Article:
You can get essential dental care free of charge mainly only in PEDY and ESY units, if it is available. Dentists working in public hospitals provide mainly secondary dental treatment for patients with medically complex conditions. Dentists working in PEDY-health centres provide dental treatment for children up to 18 years of age, and emergency treatment for all ages. There are no EOPYY-contracted dentists, so if you choose a private dentist you will have to pay privately for your dental care.
If your medical condition requires medication, your Greek physician can provide you with the necessary e-prescription. You can purchase your medication at any pharmacy as long as you carry your EHIC and the prescription is stamped and signed accordingly.
E-prescriptions must be dispensed within the time limitation indicated on the upper right part of the prescription (usually within 5 days), otherwise they will be automatically cancelled. In most cases, there is a 25 % co-payment on the cost of the prescribed medication.
The Greek national law prescribes that high cost medication for chronic diseases are provided free of charge at EOPYY-Pharmacies. You can find a list of medication from EOPYY-pharmacies website in Greek.
In order for the EOPYY pharmacy to be able to provide medicines free of charge for your chronic illness, you need an electronic prescription from a specialist at the ESY hospital. For some medicines, you need EOPYY prior authorisation. Relevant information and guidance is provided by the physicians that prescribe accordingly. You can also address related questions to EOPYY-Division of Pharmaceuticals at the email: d6(at)eopyy.gov.gr.
In emergencies, you can go directly to a public hospital on-call duty or an EOPYY-contracted hospital. Usually, a doctor at the emergency department of the hospital will provide a referral for hospital treatment.
Present your EHIC and your ID or passport upon arrival on admissions.
Hospital treatment is free in ESY-hospitals. If you choose to be treated in an EOPYY-contracted private clinic, then you will be expected to pay co-payment for part of the hospitalization cost (10-30%) and other potential additional charges.
If you choose to receive hospital treatment in a private clinic without an EOPYY-contract, you will not be covered with your EHIC and you will have to pay privately for all costs.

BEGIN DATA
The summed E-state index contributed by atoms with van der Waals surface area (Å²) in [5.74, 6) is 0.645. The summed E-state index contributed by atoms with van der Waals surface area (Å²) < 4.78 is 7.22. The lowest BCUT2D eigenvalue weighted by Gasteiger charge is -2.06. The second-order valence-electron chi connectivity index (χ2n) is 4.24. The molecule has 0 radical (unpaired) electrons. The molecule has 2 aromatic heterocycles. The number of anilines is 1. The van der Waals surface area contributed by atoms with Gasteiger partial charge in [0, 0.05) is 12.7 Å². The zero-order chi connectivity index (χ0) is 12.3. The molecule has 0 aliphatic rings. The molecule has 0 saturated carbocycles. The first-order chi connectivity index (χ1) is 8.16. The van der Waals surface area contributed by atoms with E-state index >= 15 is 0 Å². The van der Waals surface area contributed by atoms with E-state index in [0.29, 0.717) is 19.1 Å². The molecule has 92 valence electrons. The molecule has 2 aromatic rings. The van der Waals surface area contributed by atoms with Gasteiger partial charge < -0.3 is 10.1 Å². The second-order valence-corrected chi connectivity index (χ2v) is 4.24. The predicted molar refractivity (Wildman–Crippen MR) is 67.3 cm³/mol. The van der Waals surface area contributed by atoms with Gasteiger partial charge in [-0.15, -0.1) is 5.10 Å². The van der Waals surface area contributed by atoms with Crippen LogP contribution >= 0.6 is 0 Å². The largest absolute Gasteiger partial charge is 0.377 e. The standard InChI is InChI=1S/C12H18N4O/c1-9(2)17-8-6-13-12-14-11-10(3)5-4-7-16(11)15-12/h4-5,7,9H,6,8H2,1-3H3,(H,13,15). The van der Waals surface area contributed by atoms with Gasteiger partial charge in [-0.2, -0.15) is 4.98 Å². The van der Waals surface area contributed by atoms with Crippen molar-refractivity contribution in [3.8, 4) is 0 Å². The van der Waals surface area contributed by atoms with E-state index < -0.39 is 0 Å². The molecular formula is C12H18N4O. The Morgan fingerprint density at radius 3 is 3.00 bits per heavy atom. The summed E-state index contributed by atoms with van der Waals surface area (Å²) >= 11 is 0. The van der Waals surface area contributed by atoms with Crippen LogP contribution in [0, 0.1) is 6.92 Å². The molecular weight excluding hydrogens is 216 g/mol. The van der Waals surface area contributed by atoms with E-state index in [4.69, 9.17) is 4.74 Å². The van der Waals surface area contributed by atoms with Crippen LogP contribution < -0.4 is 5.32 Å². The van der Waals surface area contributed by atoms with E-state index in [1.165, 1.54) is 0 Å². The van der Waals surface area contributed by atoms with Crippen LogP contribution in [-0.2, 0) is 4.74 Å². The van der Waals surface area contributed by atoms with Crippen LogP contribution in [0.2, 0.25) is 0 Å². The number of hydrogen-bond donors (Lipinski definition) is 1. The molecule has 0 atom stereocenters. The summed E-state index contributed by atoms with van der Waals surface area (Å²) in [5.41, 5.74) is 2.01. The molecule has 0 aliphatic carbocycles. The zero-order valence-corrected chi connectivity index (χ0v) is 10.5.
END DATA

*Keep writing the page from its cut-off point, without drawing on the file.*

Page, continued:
When an emergency ambulance transport is required, you can dial 112 (EU-Helpline) or 166 (National Centre for Emergency Care – EKAV) to be transported to a public hospital on-call duty. Emergency ambulance transportation is provided free of charge by EKAV. In case of ambulance transportation provided by private clinics, you will be required to pay privately.
Transportation by air ambulance, which is the responsibility of EKAV, is free of charge in most cases, such as urgent transportation from an island to the mainland due to a life threatening health condition.
However, if your illness requires you to use special transport when returning to Finland, you will be liable for the travel costs in their entirety. You are recommended to take out a travel insurance that covers these costs.
Read more about suddenly falling ill in Europe.
Read more about reimbursement of costs of treatment abroad.
If you want to travel to Greece to use healthcare services there, you should read our website for general information about seeking treatment abroad on our site. For more detailed information, you should get in contact with the Greek National Contact Point.
The National Contact Point of Greece provides useful healthcare information in English for visitors on- their website.
Quality and safety of treatment
In the event of treatment injuries, the legislation and patient insurance of the country providing the treatment is always applied. In case you are unhappy with the treatment you received, you should primarily try to sort the matter out with the treatment provider. The national contact point can help you with finding the right authority if you wish to make a complaint.
The Greek national health system provides primary health care as well as inpatient and outpatient care. Public actors providing treatment are PEDY health centres and ESY hospitals. The national health system also includes providers of private health care (doctors, clinics, laboratories, dialysis and kidney units) who have signed the EOPYY contract.